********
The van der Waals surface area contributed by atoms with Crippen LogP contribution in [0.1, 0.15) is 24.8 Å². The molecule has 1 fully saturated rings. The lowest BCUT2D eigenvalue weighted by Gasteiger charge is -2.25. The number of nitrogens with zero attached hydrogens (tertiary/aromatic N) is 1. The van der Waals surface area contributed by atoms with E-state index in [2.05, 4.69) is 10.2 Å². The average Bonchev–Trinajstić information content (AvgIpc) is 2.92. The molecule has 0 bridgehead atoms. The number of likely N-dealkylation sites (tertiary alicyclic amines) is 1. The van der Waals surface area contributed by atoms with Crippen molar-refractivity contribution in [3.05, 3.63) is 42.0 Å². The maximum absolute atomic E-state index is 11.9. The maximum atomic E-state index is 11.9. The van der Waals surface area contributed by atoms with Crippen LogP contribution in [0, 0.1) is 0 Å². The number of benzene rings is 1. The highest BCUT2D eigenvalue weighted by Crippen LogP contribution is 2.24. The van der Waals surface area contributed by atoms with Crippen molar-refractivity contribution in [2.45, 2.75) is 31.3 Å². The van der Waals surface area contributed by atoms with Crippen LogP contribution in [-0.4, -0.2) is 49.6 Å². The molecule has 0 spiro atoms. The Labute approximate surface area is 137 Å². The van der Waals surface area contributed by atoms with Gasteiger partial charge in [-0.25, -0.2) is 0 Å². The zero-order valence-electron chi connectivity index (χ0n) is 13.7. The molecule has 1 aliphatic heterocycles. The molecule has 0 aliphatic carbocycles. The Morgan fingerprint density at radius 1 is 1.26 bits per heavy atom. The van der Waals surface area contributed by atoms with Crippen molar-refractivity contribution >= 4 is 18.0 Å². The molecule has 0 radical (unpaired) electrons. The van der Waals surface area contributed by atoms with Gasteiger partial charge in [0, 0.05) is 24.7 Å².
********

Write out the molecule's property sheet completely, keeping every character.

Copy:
The van der Waals surface area contributed by atoms with Crippen LogP contribution in [0.1, 0.15) is 24.8 Å². The molecule has 1 fully saturated rings. The lowest BCUT2D eigenvalue weighted by Gasteiger charge is -2.25. The number of nitrogens with zero attached hydrogens (tertiary/aromatic N) is 1. The van der Waals surface area contributed by atoms with E-state index in [2.05, 4.69) is 10.2 Å². The average Bonchev–Trinajstić information content (AvgIpc) is 2.92. The molecule has 0 bridgehead atoms. The number of likely N-dealkylation sites (tertiary alicyclic amines) is 1. The van der Waals surface area contributed by atoms with Crippen molar-refractivity contribution in [3.05, 3.63) is 42.0 Å². The maximum absolute atomic E-state index is 11.9. The maximum atomic E-state index is 11.9. The van der Waals surface area contributed by atoms with Crippen LogP contribution in [0, 0.1) is 0 Å². The number of benzene rings is 1. The highest BCUT2D eigenvalue weighted by Crippen LogP contribution is 2.24. The van der Waals surface area contributed by atoms with Crippen molar-refractivity contribution in [2.45, 2.75) is 31.3 Å². The van der Waals surface area contributed by atoms with Crippen LogP contribution in [-0.4, -0.2) is 49.6 Å². The molecule has 0 spiro atoms. The Labute approximate surface area is 137 Å². The van der Waals surface area contributed by atoms with Gasteiger partial charge in [-0.25, -0.2) is 0 Å². The zero-order valence-electron chi connectivity index (χ0n) is 13.7. The molecule has 1 aliphatic heterocycles. The molecule has 0 aliphatic carbocycles. The Morgan fingerprint density at radius 1 is 1.26 bits per heavy atom. The van der Waals surface area contributed by atoms with Crippen molar-refractivity contribution >= 4 is 18.0 Å². The molecule has 0 radical (unpaired) electrons. The van der Waals surface area contributed by atoms with Gasteiger partial charge in [0, 0.05) is 24.7 Å².